POV-Ray on Biowulf
POV-Ray (Persistence of Vision RAYtracer) is a high-quality tool for creating three-dimensional graphics. Raytraced images are publication-quality and 'photo-realistic', but are computationally expensive so that large images can take many hours to create. POV-Ray images can also require more memory than many desktop machines can handle. To address these concerns, a parallelized version of POV-Ray has been installed on the Biowulf system.
There are two versions of POV-Ray available on the Biowulf cluster:
Version 3.1 is available as both a stand-alone executable (povray-3.1), and as an MPI-parallelized executable (MPI-Povray). However, many other applications which generate POV-Ray input do not support version 3.1.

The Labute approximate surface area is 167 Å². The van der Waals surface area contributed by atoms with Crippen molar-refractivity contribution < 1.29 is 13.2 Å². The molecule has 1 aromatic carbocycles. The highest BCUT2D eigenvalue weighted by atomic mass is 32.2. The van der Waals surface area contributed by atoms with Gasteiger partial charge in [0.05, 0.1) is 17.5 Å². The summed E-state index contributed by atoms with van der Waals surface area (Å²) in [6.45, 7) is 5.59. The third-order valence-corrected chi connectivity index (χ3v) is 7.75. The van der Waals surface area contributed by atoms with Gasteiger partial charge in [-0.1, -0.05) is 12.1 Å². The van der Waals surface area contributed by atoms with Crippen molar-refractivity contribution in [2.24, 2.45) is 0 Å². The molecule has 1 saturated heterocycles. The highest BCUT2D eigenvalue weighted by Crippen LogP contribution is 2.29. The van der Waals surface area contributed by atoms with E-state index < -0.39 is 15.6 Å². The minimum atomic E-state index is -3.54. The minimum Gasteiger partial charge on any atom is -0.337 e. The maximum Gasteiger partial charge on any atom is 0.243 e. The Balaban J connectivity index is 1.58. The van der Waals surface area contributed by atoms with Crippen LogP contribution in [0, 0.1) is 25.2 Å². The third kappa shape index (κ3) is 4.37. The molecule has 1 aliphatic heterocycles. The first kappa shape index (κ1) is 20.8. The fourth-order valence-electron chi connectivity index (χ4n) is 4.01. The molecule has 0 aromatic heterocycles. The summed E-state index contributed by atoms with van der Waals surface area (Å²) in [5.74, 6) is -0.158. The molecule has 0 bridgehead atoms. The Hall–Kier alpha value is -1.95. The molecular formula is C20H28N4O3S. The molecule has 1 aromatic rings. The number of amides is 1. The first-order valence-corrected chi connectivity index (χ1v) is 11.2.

Version 3.6 (the most recent version) is available as a stand-alone executable (povray). There is no MPI-parallelized executable, but there is a wrapper script povray_swarm which allows an image render to be distributed onto the Biowulf cluster using swarm.
POV-Ray output is limited to only .png, .tga, or .ppm image formats. There are number of programs which can convert images from one format to another available on Helix Systems (e.g., convert, gimp, imagemagick, xnview).
POV-Ray options and parameters are available by typing 'povray' at the Biowulf prompt..
Sample POV-Ray v3.6 input: 1ASY.pov (1.4 MB)
Sample POV-Ray v3.6 input: 1AG9.pov (8.6 MB)